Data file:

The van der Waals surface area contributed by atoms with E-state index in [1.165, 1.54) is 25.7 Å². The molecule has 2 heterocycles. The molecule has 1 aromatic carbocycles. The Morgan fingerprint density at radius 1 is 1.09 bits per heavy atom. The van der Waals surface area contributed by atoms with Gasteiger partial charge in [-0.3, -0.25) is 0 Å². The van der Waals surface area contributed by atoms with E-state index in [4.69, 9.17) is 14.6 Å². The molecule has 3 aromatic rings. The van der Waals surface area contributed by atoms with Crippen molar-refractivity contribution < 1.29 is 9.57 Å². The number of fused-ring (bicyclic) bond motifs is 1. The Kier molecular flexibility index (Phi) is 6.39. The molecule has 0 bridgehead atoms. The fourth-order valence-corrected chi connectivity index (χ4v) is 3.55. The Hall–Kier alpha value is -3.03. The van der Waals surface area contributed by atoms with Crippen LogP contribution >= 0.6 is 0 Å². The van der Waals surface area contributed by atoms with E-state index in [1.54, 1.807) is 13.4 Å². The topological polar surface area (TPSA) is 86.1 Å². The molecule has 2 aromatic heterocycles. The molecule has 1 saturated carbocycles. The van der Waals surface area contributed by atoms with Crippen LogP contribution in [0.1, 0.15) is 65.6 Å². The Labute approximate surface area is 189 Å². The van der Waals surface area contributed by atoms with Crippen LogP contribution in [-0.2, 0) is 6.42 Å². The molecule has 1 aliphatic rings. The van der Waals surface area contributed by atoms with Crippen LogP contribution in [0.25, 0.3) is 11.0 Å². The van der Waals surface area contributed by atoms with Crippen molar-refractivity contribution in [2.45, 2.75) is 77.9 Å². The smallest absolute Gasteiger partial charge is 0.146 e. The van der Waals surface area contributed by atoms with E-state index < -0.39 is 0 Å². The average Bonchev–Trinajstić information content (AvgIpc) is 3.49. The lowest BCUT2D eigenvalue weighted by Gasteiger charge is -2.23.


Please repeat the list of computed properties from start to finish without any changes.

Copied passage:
The van der Waals surface area contributed by atoms with E-state index in [1.165, 1.54) is 25.7 Å². The molecule has 2 heterocycles. The molecule has 1 aromatic carbocycles. The Morgan fingerprint density at radius 1 is 1.09 bits per heavy atom. The van der Waals surface area contributed by atoms with Gasteiger partial charge in [-0.3, -0.25) is 0 Å². The van der Waals surface area contributed by atoms with E-state index in [4.69, 9.17) is 14.6 Å². The molecule has 3 aromatic rings. The van der Waals surface area contributed by atoms with Crippen molar-refractivity contribution < 1.29 is 9.57 Å². The number of fused-ring (bicyclic) bond motifs is 1. The Kier molecular flexibility index (Phi) is 6.39. The molecule has 0 bridgehead atoms. The fourth-order valence-corrected chi connectivity index (χ4v) is 3.55. The Hall–Kier alpha value is -3.03. The van der Waals surface area contributed by atoms with Crippen LogP contribution >= 0.6 is 0 Å². The van der Waals surface area contributed by atoms with E-state index in [1.54, 1.807) is 13.4 Å². The topological polar surface area (TPSA) is 86.1 Å². The molecule has 2 aromatic heterocycles. The molecule has 1 saturated carbocycles. The van der Waals surface area contributed by atoms with Crippen LogP contribution in [0.1, 0.15) is 65.6 Å². The Labute approximate surface area is 189 Å². The van der Waals surface area contributed by atoms with Crippen LogP contribution in [-0.2, 0) is 6.42 Å². The molecule has 1 aliphatic rings. The van der Waals surface area contributed by atoms with Crippen LogP contribution in [0.25, 0.3) is 11.0 Å². The van der Waals surface area contributed by atoms with Crippen molar-refractivity contribution in [2.45, 2.75) is 77.9 Å². The smallest absolute Gasteiger partial charge is 0.146 e. The van der Waals surface area contributed by atoms with E-state index < -0.39 is 0 Å². The average Bonchev–Trinajstić information content (AvgIpc) is 3.49. The lowest BCUT2D eigenvalue weighted by Gasteiger charge is -2.23.